How To Use The Intelligence Cycle To Secure Your Brand

October 2017 | by Roberto Sanchez | Threat Intelligence

One of the most fundamental aspects in the world of intelligence is the application of a process known as The Intelligence Cycle.  It enables intelligence professionals regardless of the area of focus – from Counterterrorism to Cybersecurity – to establish a plan of action and execute on that plan to deliver a high-quality intelligence product to the client.

​GroupSense applies the Intelligence Cycle by gathering client requirements, collecting and filtering out the “noise” or irrelevant data, analyzing the risk, and producing a compelling product. We believe that delivering tailored intelligence to our clients facilitates well-informed decisions on the most relevant business and security risks threatening their brand, reputation, employees, infrastructure, and third-parties.

What is The Intelligence Cycle?

The Intelligence Cycle is an interactive and iterative process that controls the scope and pace of the overall production of finished intelligence.1 It consists of five primary steps: planning and direction, collection, processing, analysis and production, and dissemination and feedback.

5 Steps to Applying The Intelligence Cycle

The below represents an abbreviated description of the Intelligence Life Cycle

Planning & Direction: This initial stage is critical to the success of any intelligence program and its application by the decision-making authority drives the intelligence cycle.  It is important to note that proper direction of the intelligence effort is the responsibility of senior management who informs the intelligence team what is needed to satisfy the client’s requirement(s).

Once a clearly defined requirement is obtained the intelligence team can effectively execute by leveraging what they already know about the issue and what they need to find out from available collection resources such as internal telemetry data, honeynet, Surface, Deep, and Dark Web, or community relationships.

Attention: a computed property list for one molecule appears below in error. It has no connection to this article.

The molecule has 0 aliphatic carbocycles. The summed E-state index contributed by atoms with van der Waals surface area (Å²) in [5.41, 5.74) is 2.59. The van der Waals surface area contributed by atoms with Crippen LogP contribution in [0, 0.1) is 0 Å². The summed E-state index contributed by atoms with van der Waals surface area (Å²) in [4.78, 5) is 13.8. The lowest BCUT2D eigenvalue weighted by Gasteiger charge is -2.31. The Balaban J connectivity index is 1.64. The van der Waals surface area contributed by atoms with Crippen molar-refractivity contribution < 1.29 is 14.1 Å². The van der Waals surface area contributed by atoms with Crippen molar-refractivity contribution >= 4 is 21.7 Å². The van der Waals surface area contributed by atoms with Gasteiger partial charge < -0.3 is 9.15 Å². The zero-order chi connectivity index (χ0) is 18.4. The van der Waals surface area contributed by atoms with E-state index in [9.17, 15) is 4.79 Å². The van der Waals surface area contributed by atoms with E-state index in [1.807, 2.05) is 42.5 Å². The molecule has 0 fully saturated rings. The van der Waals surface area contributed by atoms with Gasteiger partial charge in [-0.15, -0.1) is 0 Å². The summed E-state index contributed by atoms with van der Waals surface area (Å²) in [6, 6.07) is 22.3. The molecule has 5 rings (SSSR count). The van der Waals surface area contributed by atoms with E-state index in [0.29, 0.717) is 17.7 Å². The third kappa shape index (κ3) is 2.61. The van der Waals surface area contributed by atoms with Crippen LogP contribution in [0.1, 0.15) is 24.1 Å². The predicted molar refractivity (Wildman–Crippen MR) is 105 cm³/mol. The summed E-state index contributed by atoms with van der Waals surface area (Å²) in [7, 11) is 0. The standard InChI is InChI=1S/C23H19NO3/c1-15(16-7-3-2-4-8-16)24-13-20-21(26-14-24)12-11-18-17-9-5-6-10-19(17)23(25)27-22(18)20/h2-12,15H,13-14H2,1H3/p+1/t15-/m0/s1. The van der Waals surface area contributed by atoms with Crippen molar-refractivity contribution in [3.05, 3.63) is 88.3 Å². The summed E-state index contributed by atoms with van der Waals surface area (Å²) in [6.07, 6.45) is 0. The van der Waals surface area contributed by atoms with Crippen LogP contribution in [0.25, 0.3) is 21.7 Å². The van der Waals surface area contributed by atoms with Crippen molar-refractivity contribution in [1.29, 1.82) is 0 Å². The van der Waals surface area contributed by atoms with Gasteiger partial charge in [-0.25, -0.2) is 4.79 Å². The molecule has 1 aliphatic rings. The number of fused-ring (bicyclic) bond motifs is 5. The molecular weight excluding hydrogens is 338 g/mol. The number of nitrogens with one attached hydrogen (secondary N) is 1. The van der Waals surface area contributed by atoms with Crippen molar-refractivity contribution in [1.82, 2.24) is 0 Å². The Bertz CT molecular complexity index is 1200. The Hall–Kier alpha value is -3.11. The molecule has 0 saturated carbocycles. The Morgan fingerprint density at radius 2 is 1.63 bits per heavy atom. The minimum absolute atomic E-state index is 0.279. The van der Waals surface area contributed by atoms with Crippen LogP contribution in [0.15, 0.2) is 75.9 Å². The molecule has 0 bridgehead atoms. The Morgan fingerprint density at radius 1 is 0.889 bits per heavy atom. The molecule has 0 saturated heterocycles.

Collection: Using the original requirement and devised plan as a guiding force, the collection phase helps you determine where and how you conduct data acquisition and information gathering.  If you’re fortunate enough to have a tool such as GroupSense’s proprietary engine – TracelightTM – to aid in the “hunting and gathering” phase, then you would craft a keyword search in the platform and click the “easy” button to retrieve the necessary data and information to answer the client’s requirement(s).

However, as any good intelligence analyst can tell you, there are a wide-array of open and closed tools and sources for retrieving the data and information such as Internet research, underground forums, social media, news media, blogs, radio stations, honeynets, telemetry data, internal logs, VirusTotal, Shodan, external relationships, [insert source].

Processing: The processing step involves the collation, validation, and evaluation of the collected data and information to confirm its usefulness and relevance, a precursor to analysis.2 The timeliness and accuracy of the processing depends on the type of collected data or information and type of processing and exploitation system available.3

For instance, the processing requirements for data conversion and correlation are different for scraped websites than they would be for system or network logs before they can be intelligible to the human analyst.

By filtering out the “noise” and converting raw data, intelligence professionals can focus on evaluating, analyzing, and interpreting the data and information to produce a finished intelligence product.

Analysis & Production: This is the phase where the intelligence analyst’s shine by transforming the processed data and information into a fused, complete intelligence product.  Through evaluation, analysis, and interpretation, the analyst’ should produce the finished intelligence within a timely manner and contextualized, easily digestible format that answers the client’s requirement and facilitates their decision-making process.